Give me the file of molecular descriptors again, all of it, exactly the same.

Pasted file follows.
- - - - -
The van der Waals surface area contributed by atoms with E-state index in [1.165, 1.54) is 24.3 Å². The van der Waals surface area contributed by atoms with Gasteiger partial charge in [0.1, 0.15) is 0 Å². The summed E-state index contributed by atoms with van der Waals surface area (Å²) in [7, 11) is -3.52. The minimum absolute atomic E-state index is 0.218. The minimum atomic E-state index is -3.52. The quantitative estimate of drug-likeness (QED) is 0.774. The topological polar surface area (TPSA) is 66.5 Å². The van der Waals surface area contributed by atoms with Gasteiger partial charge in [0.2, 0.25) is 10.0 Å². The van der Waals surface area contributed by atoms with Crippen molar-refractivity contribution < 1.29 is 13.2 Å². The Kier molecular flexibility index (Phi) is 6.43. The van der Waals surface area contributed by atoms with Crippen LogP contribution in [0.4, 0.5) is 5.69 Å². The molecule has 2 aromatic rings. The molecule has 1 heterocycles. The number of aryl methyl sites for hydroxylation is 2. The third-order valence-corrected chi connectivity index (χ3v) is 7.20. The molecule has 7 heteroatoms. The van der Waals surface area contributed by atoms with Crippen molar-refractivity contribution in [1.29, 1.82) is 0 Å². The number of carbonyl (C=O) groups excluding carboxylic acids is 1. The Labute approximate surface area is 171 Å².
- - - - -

The van der Waals surface area contributed by atoms with E-state index in [1.165, 1.54) is 24.3 Å². The van der Waals surface area contributed by atoms with Gasteiger partial charge in [0.1, 0.15) is 0 Å². The summed E-state index contributed by atoms with van der Waals surface area (Å²) in [7, 11) is -3.52. The minimum absolute atomic E-state index is 0.218. The minimum atomic E-state index is -3.52. The quantitative estimate of drug-likeness (QED) is 0.774. The topological polar surface area (TPSA) is 66.5 Å². The van der Waals surface area contributed by atoms with Gasteiger partial charge in [0.2, 0.25) is 10.0 Å². The van der Waals surface area contributed by atoms with Crippen molar-refractivity contribution < 1.29 is 13.2 Å². The Kier molecular flexibility index (Phi) is 6.43. The van der Waals surface area contributed by atoms with Crippen LogP contribution in [0.4, 0.5) is 5.69 Å². The molecule has 2 aromatic rings. The molecule has 1 heterocycles. The number of aryl methyl sites for hydroxylation is 2. The third-order valence-corrected chi connectivity index (χ3v) is 7.20. The molecule has 7 heteroatoms. The van der Waals surface area contributed by atoms with Crippen molar-refractivity contribution in [1.29, 1.82) is 0 Å². The number of carbonyl (C=O) groups excluding carboxylic acids is 1. The Labute approximate surface area is 171 Å².